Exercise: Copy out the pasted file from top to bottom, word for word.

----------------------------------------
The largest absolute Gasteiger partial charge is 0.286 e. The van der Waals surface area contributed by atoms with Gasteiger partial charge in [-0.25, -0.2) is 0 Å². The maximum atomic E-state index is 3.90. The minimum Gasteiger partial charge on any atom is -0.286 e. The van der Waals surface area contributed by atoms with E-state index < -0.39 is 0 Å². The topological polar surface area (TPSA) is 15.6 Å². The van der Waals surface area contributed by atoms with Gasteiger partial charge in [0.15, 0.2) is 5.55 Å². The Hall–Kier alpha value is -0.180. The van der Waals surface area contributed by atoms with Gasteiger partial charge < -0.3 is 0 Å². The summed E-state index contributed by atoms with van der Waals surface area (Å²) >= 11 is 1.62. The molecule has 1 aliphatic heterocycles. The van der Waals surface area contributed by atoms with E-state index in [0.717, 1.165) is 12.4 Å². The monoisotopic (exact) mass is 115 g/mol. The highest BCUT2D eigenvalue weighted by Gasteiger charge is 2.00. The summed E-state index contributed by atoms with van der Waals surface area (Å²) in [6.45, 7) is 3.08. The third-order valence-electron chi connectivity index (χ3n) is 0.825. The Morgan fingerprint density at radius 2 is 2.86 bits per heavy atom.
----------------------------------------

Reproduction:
The largest absolute Gasteiger partial charge is 0.286 e. The van der Waals surface area contributed by atoms with Gasteiger partial charge in [-0.25, -0.2) is 0 Å². The maximum atomic E-state index is 3.90. The minimum Gasteiger partial charge on any atom is -0.286 e. The van der Waals surface area contributed by atoms with E-state index < -0.39 is 0 Å². The topological polar surface area (TPSA) is 15.6 Å². The van der Waals surface area contributed by atoms with Gasteiger partial charge in [0.15, 0.2) is 5.55 Å². The Hall–Kier alpha value is -0.180. The van der Waals surface area contributed by atoms with Gasteiger partial charge < -0.3 is 0 Å². The summed E-state index contributed by atoms with van der Waals surface area (Å²) >= 11 is 1.62. The molecule has 1 aliphatic heterocycles. The van der Waals surface area contributed by atoms with E-state index in [0.717, 1.165) is 12.4 Å². The monoisotopic (exact) mass is 115 g/mol. The highest BCUT2D eigenvalue weighted by Gasteiger charge is 2.00. The summed E-state index contributed by atoms with van der Waals surface area (Å²) in [6.45, 7) is 3.08. The third-order valence-electron chi connectivity index (χ3n) is 0.825. The Morgan fingerprint density at radius 2 is 2.86 bits per heavy atom.